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UX Increases Revenue: Two Case Studies

What do you do when you need to show someone in your organization, perhaps a skeptic in upper management, that the user experience of your website directly impacts the bottom line? While an eight to ten person lab-based usability study or focus group can yield a list of key usability defects or areas for improvement, neither truly demonstrates the business impact of user experience improvements. In order to persuade the skeptics, one generally needs a methodology that includes large sample sizes and allows them to see clear differences in the bottom line before and after a redesign. The two case studies presented in this article share such a methodology.

La Quinta

Situation Overview

La Quinta is a limited service hotel chain which had over 370 properties in thirty-three American states at the time of the project. The process of online bookings (at became increasingly important to La Quinta as the Internet grew, and website managers realized that customer loyalty to had become a key component of La Quinta’s profitability.

The website management team needed to understand the behavior of their site visitors and identify opportunities to increase brand loyalty and online bookings. La Quinta hired Usability Sciences to perform a website assessment and established the following goals:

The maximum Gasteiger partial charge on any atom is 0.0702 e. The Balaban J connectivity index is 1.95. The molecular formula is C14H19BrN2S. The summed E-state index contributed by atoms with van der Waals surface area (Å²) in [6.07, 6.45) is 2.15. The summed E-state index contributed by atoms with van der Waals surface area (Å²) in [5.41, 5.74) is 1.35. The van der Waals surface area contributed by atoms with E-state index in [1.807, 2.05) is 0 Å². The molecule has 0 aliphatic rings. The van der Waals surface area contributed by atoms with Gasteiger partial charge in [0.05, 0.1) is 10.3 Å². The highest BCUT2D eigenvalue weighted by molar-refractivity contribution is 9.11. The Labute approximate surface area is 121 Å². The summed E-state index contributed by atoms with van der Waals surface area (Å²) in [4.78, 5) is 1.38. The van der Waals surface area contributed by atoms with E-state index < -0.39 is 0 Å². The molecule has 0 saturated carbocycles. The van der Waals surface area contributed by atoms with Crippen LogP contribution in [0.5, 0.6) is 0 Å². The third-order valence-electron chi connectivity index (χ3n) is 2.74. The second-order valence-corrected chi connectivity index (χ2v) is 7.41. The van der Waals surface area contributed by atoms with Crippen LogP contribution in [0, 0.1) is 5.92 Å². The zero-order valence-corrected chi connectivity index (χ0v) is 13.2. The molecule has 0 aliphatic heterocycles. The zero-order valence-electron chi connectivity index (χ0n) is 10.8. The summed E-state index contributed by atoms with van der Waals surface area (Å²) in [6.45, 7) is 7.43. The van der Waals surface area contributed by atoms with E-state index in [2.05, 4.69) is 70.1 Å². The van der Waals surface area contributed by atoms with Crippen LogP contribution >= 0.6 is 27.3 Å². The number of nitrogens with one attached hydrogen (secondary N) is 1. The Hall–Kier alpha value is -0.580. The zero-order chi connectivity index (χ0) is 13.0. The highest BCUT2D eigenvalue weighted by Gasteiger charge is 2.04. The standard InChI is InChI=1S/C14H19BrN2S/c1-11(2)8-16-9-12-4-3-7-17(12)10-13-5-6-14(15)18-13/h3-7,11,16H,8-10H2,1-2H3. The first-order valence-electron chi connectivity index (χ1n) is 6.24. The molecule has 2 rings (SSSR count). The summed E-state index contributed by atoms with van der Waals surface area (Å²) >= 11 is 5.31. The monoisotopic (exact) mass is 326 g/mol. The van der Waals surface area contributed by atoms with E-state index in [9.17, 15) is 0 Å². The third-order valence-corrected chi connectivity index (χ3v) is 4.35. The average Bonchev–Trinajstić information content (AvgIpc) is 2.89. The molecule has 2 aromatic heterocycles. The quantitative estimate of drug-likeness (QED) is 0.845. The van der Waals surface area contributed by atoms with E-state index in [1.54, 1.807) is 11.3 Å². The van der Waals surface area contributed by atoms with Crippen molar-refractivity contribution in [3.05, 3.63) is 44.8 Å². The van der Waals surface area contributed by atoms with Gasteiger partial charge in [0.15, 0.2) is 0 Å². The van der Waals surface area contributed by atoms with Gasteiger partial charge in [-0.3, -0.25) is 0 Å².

• Determine who is visiting the website
  • Establish primary visitor intent
  • Establish site awareness
  • Measure site visitor success and satisfaction
  • Measure brand affinity
  • Measure likelihood to return
  • Capture visitor-suggested changes to the website
  • Improve each site visitor’s experience

Research Solution

Usability Sciences deployed WebIQ TM to capture site visitors’ demographic and attitudinal measures using an online survey with click-stream data. Visitors saw a survey at the beginning of their visit and responded with information about demographics, their purpose for visiting the site that day, and how they had found the site in the first place. Visitors then used the site, uninterrupted, however they wished, and their click-stream data was captured in the background.

At the conclusion of their visit (when they navigated away from or closed the browser), visitors answered a series of questions regarding the success of their visit, their brand affinity, and their next intended action. They also suggested changes to the site . The project was implemented over the course of thirty days. A random sampling algorithm resulted in approximately one out of every three actual site visitors being invited to participate in the project and in 885 responses collected.

After data collection, a comprehensive examination of the data segmented the responses and click-stream data by user type, satisfaction with the site, visit intent, and visit success. Then we were able to recommend a variety of changes to the website that would increase visitor success. For example, first-time visitors who rated their visit a success were much more likely to return to the site than those who rated their visit unsuccessful. The study helped to identify an opportunity to improve conversion rates by addressing the issues raised by these visitors, such as:

  • Members of La Quinta’s loyalty program, Returns, who initially became members offline at a hotel, did not have an option for obtaining online account access.
  • Each time site visitors wished to view a hotel rate, they had to reselect their date and preferences. (The site did not remember visitors’ previously entered preferences.)